The Deserted Cities – IX

Image: Hamilton Grimaldi
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By GILBERTO LOPES*

Comments on recent events in international politics

“If we stay at 29 dead, we will have done a great job,” said US President Donald Trump on March 130. “It is very likely that the peak of the disease will occur within two weeks,” he added. The United States had, at that time, just over 2.300 cases and 19 deaths from Covid-XNUMX.

Seven months later, on the eve of the November 3 elections, the scenario is very different. Daily deaths approach 1.000 (India, with around 700 deaths, and Brazil, with nearly 600, follow in this macabre tragedy). The total death toll from the pandemic in the United States exceeds 230 and the country is heading towards nine million cases. It is one of the countries with the most deaths per million inhabitants in the world.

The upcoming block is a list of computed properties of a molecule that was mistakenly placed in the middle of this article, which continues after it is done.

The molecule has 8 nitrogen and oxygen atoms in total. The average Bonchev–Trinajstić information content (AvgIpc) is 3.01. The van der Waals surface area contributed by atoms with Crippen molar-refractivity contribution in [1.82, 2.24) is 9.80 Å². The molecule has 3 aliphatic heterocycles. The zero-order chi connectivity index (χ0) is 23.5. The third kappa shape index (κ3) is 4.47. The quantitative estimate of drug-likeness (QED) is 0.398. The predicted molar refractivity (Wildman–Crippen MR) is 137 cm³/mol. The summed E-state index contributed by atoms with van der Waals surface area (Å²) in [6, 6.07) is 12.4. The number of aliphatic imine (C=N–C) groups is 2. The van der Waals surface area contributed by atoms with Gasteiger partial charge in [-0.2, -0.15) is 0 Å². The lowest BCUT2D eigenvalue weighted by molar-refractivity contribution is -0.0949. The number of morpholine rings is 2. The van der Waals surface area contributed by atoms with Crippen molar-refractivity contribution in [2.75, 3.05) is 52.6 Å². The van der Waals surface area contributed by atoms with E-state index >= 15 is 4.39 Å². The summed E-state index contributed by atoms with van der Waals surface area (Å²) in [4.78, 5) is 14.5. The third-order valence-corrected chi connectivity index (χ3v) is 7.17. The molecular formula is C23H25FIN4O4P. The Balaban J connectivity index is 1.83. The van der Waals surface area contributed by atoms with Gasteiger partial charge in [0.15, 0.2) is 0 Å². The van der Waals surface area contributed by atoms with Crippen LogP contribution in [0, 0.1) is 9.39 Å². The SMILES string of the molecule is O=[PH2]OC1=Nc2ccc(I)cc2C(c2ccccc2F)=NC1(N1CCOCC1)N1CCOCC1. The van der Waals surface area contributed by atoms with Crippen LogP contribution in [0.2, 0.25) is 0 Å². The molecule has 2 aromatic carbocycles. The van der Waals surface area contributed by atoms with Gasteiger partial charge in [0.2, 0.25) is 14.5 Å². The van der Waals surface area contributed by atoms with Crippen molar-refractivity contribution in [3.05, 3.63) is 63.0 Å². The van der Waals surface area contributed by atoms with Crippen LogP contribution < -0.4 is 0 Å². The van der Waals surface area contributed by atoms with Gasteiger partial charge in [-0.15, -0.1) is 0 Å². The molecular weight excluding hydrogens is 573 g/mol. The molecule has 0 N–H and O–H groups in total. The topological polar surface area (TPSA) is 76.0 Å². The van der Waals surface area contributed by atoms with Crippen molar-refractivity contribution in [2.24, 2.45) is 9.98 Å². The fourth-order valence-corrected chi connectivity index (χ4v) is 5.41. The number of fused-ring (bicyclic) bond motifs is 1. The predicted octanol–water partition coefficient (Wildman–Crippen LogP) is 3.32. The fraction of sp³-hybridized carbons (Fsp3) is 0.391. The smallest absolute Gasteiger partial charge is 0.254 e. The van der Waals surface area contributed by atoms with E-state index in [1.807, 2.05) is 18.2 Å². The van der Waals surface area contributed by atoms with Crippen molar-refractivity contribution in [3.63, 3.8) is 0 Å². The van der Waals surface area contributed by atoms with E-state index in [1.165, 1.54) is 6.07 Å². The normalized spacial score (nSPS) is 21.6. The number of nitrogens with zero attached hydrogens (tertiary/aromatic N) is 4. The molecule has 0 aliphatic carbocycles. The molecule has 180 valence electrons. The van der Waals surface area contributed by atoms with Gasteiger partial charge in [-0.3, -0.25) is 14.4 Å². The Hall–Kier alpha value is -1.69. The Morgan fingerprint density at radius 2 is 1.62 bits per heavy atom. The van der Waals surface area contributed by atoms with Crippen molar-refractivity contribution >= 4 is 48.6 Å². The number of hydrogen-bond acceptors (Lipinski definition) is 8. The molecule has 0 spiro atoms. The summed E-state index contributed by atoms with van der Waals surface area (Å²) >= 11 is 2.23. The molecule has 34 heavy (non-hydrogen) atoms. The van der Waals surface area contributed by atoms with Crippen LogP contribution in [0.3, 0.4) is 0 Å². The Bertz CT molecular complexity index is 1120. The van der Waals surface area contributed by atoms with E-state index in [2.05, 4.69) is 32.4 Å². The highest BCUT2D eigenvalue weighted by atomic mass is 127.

A history that makes it difficult to maintain that they are “turning the page”, as the president recently said. "This is gone," Trump said. “Let's leave her behind. It's on its way." It seems like a speech repeated since March. It is inevitable: someday the pandemic, at least, will subside. There are those who say that it will never completely end. Vaccines will also emerge. More and more effective. But this is something else, different from a reiterated optimism, without any respite from reality. No sustenance.